Gas and gas pain

Gas and gas pain

Gas in the digestive tract is normal, but problems occur when trapped, and the body cannot expel the excessive gas, inducing pain and discomfort.

Gas is produced when you eat certain foods that induce it, and pain and bloating happens when the digestive system does not manage it well.

Generally, changes in eating habits can help limit and control bothersome gas conditions. However, sometimes gas can occur due to specific digestive system disorders like irritable bowel syndrome or celiac disease, leading to a rise in gas or gas pain in the body.

Understand the symptoms

Common signs indicating gas or gas pains are a sense of fullness or bloating, pressure in your abdomen, burping, passing gas, and a noticeable rise in the size of your stomach.

Burping is expected, during or after a meal; people typically pass gas up to 20 times a day. Although having a gas condition is uncomfortable and embarrassing, burping and passing gas do not signal a medical problem.

Consult the doctor

Talk to your doctor when gas problems and pain persists and becomes severe, interfering with your ability to function well in daily life. Moreover, when gas or gas pains come along with other signs, it can indicate more severe conditions.

Get medical advice when you see a change in the frequency of bowel movements, weight loss, bloody stools, change in consistency of stools, constipation or diarrhea and persistent or recurrent nausea or vomiting. Get immediate help when you have prolonged abdominal pain and chest pain.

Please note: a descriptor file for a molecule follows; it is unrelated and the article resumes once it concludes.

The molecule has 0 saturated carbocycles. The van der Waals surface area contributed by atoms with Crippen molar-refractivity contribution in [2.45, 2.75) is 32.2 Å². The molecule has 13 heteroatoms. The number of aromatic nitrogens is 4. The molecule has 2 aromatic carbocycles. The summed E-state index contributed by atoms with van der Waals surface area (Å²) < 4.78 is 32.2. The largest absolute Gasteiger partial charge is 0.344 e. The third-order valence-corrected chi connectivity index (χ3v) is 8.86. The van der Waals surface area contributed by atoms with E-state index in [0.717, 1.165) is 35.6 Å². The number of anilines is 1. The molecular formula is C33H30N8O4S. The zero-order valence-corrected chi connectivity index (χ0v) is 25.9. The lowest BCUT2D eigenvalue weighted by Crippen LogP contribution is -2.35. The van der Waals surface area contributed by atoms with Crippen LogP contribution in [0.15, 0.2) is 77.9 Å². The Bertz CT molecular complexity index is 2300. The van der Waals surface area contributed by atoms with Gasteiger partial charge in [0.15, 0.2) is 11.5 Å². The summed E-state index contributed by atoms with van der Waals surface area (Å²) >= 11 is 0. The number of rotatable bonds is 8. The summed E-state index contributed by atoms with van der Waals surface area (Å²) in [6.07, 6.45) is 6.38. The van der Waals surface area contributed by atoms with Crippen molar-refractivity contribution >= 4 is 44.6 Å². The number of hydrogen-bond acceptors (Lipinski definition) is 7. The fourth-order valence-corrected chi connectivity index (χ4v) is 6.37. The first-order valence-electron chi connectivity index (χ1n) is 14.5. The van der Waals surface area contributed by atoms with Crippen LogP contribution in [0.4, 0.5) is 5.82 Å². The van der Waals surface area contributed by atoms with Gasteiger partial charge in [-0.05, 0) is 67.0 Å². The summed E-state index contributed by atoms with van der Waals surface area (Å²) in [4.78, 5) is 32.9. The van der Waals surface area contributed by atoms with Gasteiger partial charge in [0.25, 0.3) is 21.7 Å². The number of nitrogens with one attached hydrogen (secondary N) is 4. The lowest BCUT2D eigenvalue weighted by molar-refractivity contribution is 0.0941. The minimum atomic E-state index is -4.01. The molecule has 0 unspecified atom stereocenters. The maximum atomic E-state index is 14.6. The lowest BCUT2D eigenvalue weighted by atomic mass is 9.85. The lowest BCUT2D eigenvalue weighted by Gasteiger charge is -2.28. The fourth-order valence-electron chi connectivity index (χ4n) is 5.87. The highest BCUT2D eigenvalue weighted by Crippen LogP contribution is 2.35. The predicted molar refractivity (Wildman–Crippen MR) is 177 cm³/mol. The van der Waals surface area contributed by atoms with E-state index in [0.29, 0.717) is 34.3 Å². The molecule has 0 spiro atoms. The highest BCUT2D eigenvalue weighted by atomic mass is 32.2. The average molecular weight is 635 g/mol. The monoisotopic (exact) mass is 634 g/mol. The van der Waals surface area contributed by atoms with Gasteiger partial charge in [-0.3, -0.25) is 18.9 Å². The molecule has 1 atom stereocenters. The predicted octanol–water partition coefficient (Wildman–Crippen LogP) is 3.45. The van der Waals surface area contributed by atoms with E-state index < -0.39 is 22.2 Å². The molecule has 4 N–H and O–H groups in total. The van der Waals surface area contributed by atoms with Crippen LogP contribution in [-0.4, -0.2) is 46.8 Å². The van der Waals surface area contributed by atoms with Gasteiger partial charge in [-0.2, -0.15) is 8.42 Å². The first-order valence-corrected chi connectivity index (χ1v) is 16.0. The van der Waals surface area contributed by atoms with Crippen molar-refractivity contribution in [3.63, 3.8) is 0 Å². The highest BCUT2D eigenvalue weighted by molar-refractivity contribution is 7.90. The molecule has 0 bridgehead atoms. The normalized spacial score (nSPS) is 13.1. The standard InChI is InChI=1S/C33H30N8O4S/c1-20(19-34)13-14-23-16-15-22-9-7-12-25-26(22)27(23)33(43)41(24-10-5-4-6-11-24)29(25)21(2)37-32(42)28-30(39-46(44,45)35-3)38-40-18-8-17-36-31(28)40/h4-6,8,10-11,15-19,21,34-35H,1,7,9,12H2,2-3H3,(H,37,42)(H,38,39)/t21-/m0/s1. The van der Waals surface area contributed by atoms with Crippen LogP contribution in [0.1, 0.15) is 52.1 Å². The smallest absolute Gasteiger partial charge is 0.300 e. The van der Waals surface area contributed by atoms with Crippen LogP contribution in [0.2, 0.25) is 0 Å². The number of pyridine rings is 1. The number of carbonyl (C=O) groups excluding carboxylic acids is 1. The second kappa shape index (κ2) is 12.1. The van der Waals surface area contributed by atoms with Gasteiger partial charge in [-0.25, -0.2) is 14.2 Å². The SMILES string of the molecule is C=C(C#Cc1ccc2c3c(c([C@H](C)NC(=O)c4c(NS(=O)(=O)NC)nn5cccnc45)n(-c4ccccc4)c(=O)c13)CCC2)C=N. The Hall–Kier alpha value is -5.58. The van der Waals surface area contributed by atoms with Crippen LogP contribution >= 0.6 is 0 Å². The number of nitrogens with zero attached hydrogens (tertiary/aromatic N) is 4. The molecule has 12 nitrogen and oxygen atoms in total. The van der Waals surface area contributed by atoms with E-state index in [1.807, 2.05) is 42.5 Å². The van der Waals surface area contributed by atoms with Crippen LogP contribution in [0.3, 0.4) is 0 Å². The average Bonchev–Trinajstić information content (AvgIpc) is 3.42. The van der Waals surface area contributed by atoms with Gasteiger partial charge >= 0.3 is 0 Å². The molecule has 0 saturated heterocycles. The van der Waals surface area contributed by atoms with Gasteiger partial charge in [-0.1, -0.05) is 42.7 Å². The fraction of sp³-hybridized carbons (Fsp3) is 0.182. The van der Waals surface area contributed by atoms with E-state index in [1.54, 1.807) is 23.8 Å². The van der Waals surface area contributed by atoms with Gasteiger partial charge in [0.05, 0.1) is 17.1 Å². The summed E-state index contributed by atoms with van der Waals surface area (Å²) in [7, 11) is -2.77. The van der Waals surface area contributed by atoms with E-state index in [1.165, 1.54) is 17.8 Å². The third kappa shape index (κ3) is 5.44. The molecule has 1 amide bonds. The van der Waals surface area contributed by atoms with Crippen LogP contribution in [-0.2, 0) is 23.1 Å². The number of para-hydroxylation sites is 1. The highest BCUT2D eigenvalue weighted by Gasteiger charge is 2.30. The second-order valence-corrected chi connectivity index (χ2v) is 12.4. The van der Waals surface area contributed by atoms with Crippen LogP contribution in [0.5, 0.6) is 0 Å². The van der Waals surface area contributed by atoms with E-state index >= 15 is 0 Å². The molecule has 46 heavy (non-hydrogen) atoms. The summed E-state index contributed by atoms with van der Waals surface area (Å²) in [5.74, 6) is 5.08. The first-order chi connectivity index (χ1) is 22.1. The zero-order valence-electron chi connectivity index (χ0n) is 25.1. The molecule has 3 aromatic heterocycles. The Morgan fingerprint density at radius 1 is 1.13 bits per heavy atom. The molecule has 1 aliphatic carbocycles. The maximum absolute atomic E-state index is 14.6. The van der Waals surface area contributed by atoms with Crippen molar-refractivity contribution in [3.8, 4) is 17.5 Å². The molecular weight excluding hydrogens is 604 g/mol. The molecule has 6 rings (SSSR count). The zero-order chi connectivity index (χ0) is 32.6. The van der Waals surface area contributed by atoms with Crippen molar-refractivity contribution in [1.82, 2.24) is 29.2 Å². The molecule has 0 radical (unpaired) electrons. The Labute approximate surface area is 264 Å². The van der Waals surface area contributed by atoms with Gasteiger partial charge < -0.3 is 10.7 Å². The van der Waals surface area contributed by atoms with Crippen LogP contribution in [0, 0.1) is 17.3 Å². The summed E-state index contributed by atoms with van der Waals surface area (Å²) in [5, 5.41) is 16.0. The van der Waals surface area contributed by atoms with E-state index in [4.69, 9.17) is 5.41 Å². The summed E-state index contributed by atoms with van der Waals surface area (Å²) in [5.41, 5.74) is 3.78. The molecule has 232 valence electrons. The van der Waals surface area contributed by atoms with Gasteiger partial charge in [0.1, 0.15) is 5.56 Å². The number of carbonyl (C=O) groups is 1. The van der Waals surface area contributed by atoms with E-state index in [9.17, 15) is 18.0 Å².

Know the causes

Gas in your stomach happens when you swallow air while eating or drinking, but it is commonly released when you burp.

Gas forms in your large intestine (colon) due to bacteria fermenting carbohydrates, fiber, some starches and sugars, which did not digest in the small intestine. Bacteria absorb some of that gas, and the remaining gas is released by passing gas (flatus).

Food and habits:

Foods that trigger gas are high-fiber foods like beans and peas (legumes), fruits, vegetables, and whole grains. Although these high-fiber foods may induce and increase gas production, fiber is necessary to keep your digestive tract work well, regulate blood sugar and cholesterol levels.

Other dietary factors contributing to increased gas in the digestive system are carbonated beverages like soda and beer. Also, some habits, like eating too fast, drinking through a straw, chewing gum, sucking on candies or talking while chewing, results in swallowing more air, which leads to a rise in the gas condition.

Fiber supplements that have psyllium, like Metamucil, raises colon gas. Sugar substitutes or artificial sweeteners like sorbitol, mannitol and xylitol, seen in some sugar-free foods and beverages, also leads to excess colon gas.

Medical conditions:

Medical conditions that may also raise the risk of increasing intestinal gas, bloating, or gas pain are:

• Chronic intestinal diseases like diverticulitis, ulcerative colitis or Crohn's disease
• A rise or change in the bacteria in the small intestine, causing excess gas, diarrhea and weight loss
• When the digestive system is not able to break down and absorb certain foods, like the sugar in dairy products (lactose) or proteins such as gluten in wheat and other grains
• Constipation causing difficultly in passing gas

Measures for prevention

Some dietary changes can help limit and prevent gas and gas-related issues:

• Figure out which high-fibre foods cause a gas problem, avoid some of these foods for a couple of weeks, and gradually bring them back. Consult the doctor for advice.
• Limit the use of dairy products from your diet or use lactose-free products.
• Lessen and stop (wherever possible) the use of sugar substitutes, carbonated

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